Though Heidi Linder '11 joined the 2010 summer research group later in the summer, she stayed in the Karukstis/Van Hecke group to finish her senior thesis and on graduation is looking for employment in the Texas area. [Any alums in Texas need an excellent new employee?]
Not too much professional travel this year. The Gordon Research Conference on Liquid Crystals held at Mount Holyoke College is about it unless you count driving to Anaheim for the National ACS Meeting as real travel – of course driving the 57 freeway can always be a challenge.
The Board of Governors of the Alumni Association continues as a major volunteer effort. The whirlwind weekend in London with European alumni of the Claremont Colleges highlighted by a dinner at the home of Michael Wilson '63 in London made one glad to be an alumnus.
Hal Van Ryswyk, 1986
B.A., Carleton College; Ph.D., University of Wisconsin-Madison
Being department chair has its perks. The best one this past year was being asked to judge the 3rd annual 2nd floor vs. 3rd floor bake-off. The offerings and presentations were amazing as the second floor won, yet again – see the Harvey Mudd College Chemistry Alumni Facebook page for photos of the delectable entries. Research on nanostructured photoanode architecture and porphyrin dye attachment in dye-sensitized solar cells continues with a talented group of students making great progress. Daniel O’Neil ‘11, Ha Seong Kim ‘11, Laura Collins ‘11, and John Cvitkovic ’11 presented a poster on their work at the Gordon Research Symposium on Renewable Energy: Solar Fuels in Ventura, California, and another four posters at the spring national ACS meeting in Anaheim. Meanwhile, I may be turning into a mass spectroscopist. Sure, the ability to monitor syntheses with mass spec in house, including those of our custom-made zinc porphyrin dyes and osmium porphyrin dimers, is seductive. But this year we used the ion trap mass spectrometer instrumental methods lab to unfold myoglobin and selectively label solvent-accessible lysines with 18-crown-6 ether adducts. No, the new instrument will never make me a biochemist, but I am continually amazed by all that we can do with it! This year saw the second offering of Materials science for energy conversion and storage, a course cross-listed in chemistry, engineering, and physics. It was supposed to be a seminar, but it ended up being a class of 28 that could only meet over lunch on Fridays… In addition to teaching, I helped organize the 2010 Bruce J. Nelson ‘74 Distinguished Speaker Series on the potential for solar energy to power the planet sustainably.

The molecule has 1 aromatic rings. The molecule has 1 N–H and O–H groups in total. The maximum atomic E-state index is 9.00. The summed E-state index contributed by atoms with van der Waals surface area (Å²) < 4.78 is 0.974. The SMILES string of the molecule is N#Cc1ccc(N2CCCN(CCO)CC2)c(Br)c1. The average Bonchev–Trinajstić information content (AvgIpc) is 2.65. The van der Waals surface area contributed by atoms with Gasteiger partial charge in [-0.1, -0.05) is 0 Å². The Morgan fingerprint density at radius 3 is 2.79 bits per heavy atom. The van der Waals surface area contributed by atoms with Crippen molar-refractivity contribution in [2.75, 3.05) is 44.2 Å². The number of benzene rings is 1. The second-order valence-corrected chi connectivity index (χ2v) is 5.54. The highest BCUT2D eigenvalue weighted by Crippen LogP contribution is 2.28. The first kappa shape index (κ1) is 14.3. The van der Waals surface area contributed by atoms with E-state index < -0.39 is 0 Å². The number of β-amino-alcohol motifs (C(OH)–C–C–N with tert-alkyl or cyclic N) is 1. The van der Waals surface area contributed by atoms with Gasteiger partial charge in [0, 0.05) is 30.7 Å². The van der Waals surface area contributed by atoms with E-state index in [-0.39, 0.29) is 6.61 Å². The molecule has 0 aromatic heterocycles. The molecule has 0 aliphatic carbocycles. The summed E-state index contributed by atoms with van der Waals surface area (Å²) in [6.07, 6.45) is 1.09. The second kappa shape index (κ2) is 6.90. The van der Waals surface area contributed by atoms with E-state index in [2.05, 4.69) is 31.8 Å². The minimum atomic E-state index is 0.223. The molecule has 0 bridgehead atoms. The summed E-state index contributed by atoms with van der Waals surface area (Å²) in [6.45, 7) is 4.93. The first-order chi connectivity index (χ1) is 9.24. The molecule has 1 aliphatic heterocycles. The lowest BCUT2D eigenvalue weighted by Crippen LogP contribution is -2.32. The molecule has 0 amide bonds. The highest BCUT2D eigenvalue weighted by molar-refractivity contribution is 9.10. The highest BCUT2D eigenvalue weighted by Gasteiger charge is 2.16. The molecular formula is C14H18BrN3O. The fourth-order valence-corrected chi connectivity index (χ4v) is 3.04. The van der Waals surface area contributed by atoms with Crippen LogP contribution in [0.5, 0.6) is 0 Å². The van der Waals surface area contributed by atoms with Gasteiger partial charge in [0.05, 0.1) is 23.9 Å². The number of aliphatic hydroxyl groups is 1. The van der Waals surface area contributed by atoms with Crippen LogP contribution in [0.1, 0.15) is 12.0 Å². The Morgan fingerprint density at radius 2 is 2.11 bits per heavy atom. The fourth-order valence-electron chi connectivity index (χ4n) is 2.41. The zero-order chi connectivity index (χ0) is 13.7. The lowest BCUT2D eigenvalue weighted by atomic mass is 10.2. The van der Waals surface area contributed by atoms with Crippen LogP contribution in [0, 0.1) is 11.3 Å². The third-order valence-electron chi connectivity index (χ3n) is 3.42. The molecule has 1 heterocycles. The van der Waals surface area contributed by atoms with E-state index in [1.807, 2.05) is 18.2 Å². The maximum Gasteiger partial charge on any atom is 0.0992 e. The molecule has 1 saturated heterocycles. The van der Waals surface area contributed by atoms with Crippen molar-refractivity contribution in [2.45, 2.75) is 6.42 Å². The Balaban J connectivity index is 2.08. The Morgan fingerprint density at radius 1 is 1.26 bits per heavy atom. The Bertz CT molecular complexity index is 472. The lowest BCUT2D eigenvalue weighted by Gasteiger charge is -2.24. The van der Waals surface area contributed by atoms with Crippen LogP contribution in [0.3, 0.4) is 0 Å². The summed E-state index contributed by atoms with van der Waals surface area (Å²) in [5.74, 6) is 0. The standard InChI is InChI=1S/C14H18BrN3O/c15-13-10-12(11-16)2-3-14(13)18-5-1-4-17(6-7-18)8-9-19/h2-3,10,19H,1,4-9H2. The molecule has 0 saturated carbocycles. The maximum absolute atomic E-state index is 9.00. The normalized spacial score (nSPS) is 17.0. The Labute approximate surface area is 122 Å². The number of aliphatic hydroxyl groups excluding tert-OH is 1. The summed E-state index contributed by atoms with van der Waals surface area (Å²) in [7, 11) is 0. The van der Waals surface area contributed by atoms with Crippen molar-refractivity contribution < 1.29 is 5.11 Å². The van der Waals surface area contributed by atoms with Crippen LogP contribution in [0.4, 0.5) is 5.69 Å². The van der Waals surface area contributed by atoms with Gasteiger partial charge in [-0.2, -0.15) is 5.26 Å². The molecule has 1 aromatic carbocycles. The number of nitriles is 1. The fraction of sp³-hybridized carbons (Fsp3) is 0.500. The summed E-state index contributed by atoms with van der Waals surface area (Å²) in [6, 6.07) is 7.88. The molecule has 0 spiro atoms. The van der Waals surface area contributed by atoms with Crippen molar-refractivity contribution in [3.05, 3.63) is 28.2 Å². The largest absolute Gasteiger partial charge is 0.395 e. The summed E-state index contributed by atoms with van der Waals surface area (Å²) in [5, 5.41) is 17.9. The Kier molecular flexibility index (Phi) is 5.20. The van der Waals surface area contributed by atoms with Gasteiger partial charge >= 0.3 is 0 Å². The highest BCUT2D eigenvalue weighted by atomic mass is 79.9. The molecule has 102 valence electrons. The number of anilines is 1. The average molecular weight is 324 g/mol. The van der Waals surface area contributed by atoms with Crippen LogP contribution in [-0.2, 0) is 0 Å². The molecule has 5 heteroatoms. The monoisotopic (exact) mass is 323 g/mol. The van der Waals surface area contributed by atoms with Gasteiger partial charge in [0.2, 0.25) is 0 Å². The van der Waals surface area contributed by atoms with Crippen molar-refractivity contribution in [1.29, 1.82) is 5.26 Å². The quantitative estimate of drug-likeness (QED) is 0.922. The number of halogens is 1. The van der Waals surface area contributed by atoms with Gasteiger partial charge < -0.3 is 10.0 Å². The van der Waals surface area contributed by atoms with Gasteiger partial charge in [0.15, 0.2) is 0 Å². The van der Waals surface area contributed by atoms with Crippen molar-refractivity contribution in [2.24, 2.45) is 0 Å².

At home Charlotte and I are officially “empty nesters.” Our younger daughter, Claire, graduated from Goucher College with a B.A. in Dance and has gone out into the world to find work. (Well, not too far. She lives on 8th Street about three blocks from our house!) Our older daughter Liesl has started her final year of work on a Ph.D. in neuroscience at the University of Oregon. Charlotte teaches elementary music at Vista del Valle Elementary (home of years two and five of the Lead Project) where she leads the only elementary school orchestra in Claremont. She has her own studio, teaches violin, viola, and cello in the after-school strings program across Claremont, and when time allows, composes.
David A.Vosburg, 2005
B.A. Williams College, Ph.D. The Scripps Research Institute
Kimberly Young, 1989